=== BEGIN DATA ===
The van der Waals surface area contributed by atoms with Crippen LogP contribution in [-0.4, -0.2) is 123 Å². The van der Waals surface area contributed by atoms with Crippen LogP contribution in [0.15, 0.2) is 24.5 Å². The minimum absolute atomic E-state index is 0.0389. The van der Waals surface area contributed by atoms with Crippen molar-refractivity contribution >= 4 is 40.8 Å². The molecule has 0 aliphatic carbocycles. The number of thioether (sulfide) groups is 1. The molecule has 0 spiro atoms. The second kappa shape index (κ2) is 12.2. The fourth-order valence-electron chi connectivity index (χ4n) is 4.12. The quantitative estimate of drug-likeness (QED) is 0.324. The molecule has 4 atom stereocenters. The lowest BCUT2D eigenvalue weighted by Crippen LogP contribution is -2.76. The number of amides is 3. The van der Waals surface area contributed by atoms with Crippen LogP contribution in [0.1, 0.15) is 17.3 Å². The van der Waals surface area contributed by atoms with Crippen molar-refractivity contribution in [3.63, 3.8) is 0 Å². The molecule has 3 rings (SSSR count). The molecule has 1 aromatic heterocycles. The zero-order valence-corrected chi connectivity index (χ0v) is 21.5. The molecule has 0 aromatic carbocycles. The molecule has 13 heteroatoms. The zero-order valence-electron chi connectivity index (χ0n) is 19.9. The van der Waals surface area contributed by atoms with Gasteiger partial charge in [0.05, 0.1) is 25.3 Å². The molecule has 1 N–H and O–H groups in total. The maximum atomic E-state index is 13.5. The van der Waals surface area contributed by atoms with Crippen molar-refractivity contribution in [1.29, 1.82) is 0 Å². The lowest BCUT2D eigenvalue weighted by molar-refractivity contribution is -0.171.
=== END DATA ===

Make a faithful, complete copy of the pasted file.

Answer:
The van der Waals surface area contributed by atoms with Crippen LogP contribution in [-0.4, -0.2) is 123 Å². The van der Waals surface area contributed by atoms with Crippen LogP contribution in [0.15, 0.2) is 24.5 Å². The minimum absolute atomic E-state index is 0.0389. The van der Waals surface area contributed by atoms with Crippen molar-refractivity contribution >= 4 is 40.8 Å². The molecule has 0 aliphatic carbocycles. The number of thioether (sulfide) groups is 1. The molecule has 0 spiro atoms. The second kappa shape index (κ2) is 12.2. The fourth-order valence-electron chi connectivity index (χ4n) is 4.12. The quantitative estimate of drug-likeness (QED) is 0.324. The molecule has 4 atom stereocenters. The lowest BCUT2D eigenvalue weighted by Crippen LogP contribution is -2.76. The number of amides is 3. The van der Waals surface area contributed by atoms with Crippen LogP contribution in [0.1, 0.15) is 17.3 Å². The van der Waals surface area contributed by atoms with Crippen molar-refractivity contribution in [3.63, 3.8) is 0 Å². The molecule has 3 rings (SSSR count). The molecule has 1 aromatic heterocycles. The zero-order valence-corrected chi connectivity index (χ0v) is 21.5. The molecule has 0 aromatic carbocycles. The molecule has 13 heteroatoms. The zero-order valence-electron chi connectivity index (χ0n) is 19.9. The van der Waals surface area contributed by atoms with Gasteiger partial charge in [0.05, 0.1) is 25.3 Å². The molecule has 1 N–H and O–H groups in total. The maximum atomic E-state index is 13.5. The van der Waals surface area contributed by atoms with Crippen molar-refractivity contribution in [1.29, 1.82) is 0 Å². The lowest BCUT2D eigenvalue weighted by molar-refractivity contribution is -0.171.